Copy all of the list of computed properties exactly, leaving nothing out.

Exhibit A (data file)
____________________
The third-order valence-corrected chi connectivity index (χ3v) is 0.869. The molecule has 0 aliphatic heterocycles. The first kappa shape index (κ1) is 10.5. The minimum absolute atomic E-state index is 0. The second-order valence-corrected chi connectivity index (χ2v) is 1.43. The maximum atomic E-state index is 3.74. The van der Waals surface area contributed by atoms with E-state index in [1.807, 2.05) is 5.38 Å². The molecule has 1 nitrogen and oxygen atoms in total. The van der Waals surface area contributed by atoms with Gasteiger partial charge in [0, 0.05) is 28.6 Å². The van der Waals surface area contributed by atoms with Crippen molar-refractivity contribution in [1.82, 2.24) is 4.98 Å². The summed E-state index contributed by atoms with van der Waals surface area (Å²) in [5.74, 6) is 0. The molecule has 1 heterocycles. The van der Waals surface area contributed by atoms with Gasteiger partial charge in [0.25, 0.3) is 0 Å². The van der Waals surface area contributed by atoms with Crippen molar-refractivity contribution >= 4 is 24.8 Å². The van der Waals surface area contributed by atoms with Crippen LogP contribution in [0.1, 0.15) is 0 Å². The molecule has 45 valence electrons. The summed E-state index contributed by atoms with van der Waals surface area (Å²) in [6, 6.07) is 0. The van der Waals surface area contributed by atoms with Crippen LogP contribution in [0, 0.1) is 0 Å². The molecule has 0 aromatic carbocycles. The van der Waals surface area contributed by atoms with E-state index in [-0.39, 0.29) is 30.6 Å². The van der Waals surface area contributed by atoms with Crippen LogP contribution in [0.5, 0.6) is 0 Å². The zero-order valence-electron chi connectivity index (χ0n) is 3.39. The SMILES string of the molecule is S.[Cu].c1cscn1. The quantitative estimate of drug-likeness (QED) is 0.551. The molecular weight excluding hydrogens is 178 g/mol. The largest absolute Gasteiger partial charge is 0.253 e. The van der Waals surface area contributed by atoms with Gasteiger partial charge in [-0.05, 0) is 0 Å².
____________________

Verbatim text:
The third-order valence-corrected chi connectivity index (χ3v) is 0.869. The molecule has 0 aliphatic heterocycles. The first kappa shape index (κ1) is 10.5. The minimum absolute atomic E-state index is 0. The second-order valence-corrected chi connectivity index (χ2v) is 1.43. The maximum atomic E-state index is 3.74. The van der Waals surface area contributed by atoms with E-state index in [1.807, 2.05) is 5.38 Å². The molecule has 1 nitrogen and oxygen atoms in total. The van der Waals surface area contributed by atoms with Gasteiger partial charge in [0, 0.05) is 28.6 Å². The van der Waals surface area contributed by atoms with Crippen molar-refractivity contribution in [1.82, 2.24) is 4.98 Å². The summed E-state index contributed by atoms with van der Waals surface area (Å²) in [5.74, 6) is 0. The molecule has 1 heterocycles. The van der Waals surface area contributed by atoms with Gasteiger partial charge in [0.25, 0.3) is 0 Å². The van der Waals surface area contributed by atoms with Crippen molar-refractivity contribution >= 4 is 24.8 Å². The van der Waals surface area contributed by atoms with Crippen LogP contribution in [0.1, 0.15) is 0 Å². The molecule has 45 valence electrons. The summed E-state index contributed by atoms with van der Waals surface area (Å²) in [6, 6.07) is 0. The van der Waals surface area contributed by atoms with Crippen LogP contribution in [0, 0.1) is 0 Å². The molecule has 0 aromatic carbocycles. The van der Waals surface area contributed by atoms with E-state index in [-0.39, 0.29) is 30.6 Å². The van der Waals surface area contributed by atoms with Crippen LogP contribution in [0.5, 0.6) is 0 Å². The zero-order valence-electron chi connectivity index (χ0n) is 3.39. The SMILES string of the molecule is S.[Cu].c1cscn1. The quantitative estimate of drug-likeness (QED) is 0.551. The molecular weight excluding hydrogens is 178 g/mol. The largest absolute Gasteiger partial charge is 0.253 e. The van der Waals surface area contributed by atoms with Gasteiger partial charge in [-0.05, 0) is 0 Å².